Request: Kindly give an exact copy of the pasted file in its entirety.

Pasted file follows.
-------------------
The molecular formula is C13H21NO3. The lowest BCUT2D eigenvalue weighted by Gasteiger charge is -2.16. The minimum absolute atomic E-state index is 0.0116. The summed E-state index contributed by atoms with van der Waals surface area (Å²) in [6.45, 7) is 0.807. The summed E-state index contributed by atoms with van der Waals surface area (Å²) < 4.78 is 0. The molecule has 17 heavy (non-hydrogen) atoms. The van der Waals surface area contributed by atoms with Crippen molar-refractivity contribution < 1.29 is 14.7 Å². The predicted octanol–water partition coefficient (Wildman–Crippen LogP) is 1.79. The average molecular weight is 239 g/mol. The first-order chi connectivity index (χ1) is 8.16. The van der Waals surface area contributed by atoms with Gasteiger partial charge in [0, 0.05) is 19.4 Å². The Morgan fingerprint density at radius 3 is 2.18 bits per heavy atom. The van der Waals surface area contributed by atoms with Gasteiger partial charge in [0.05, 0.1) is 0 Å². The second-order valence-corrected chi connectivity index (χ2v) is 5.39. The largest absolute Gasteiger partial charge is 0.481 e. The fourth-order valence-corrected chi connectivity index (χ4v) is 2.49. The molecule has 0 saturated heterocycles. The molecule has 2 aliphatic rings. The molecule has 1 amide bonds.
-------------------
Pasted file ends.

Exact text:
The molecular formula is C13H21NO3. The lowest BCUT2D eigenvalue weighted by Gasteiger charge is -2.16. The minimum absolute atomic E-state index is 0.0116. The summed E-state index contributed by atoms with van der Waals surface area (Å²) in [6.45, 7) is 0.807. The summed E-state index contributed by atoms with van der Waals surface area (Å²) < 4.78 is 0. The molecule has 17 heavy (non-hydrogen) atoms. The van der Waals surface area contributed by atoms with Crippen molar-refractivity contribution < 1.29 is 14.7 Å². The predicted octanol–water partition coefficient (Wildman–Crippen LogP) is 1.79. The average molecular weight is 239 g/mol. The first-order chi connectivity index (χ1) is 8.16. The van der Waals surface area contributed by atoms with Gasteiger partial charge in [0, 0.05) is 19.4 Å². The Morgan fingerprint density at radius 3 is 2.18 bits per heavy atom. The van der Waals surface area contributed by atoms with Gasteiger partial charge in [0.05, 0.1) is 0 Å². The second-order valence-corrected chi connectivity index (χ2v) is 5.39. The largest absolute Gasteiger partial charge is 0.481 e. The fourth-order valence-corrected chi connectivity index (χ4v) is 2.49. The molecule has 0 saturated heterocycles. The molecule has 2 aliphatic rings. The molecule has 1 amide bonds.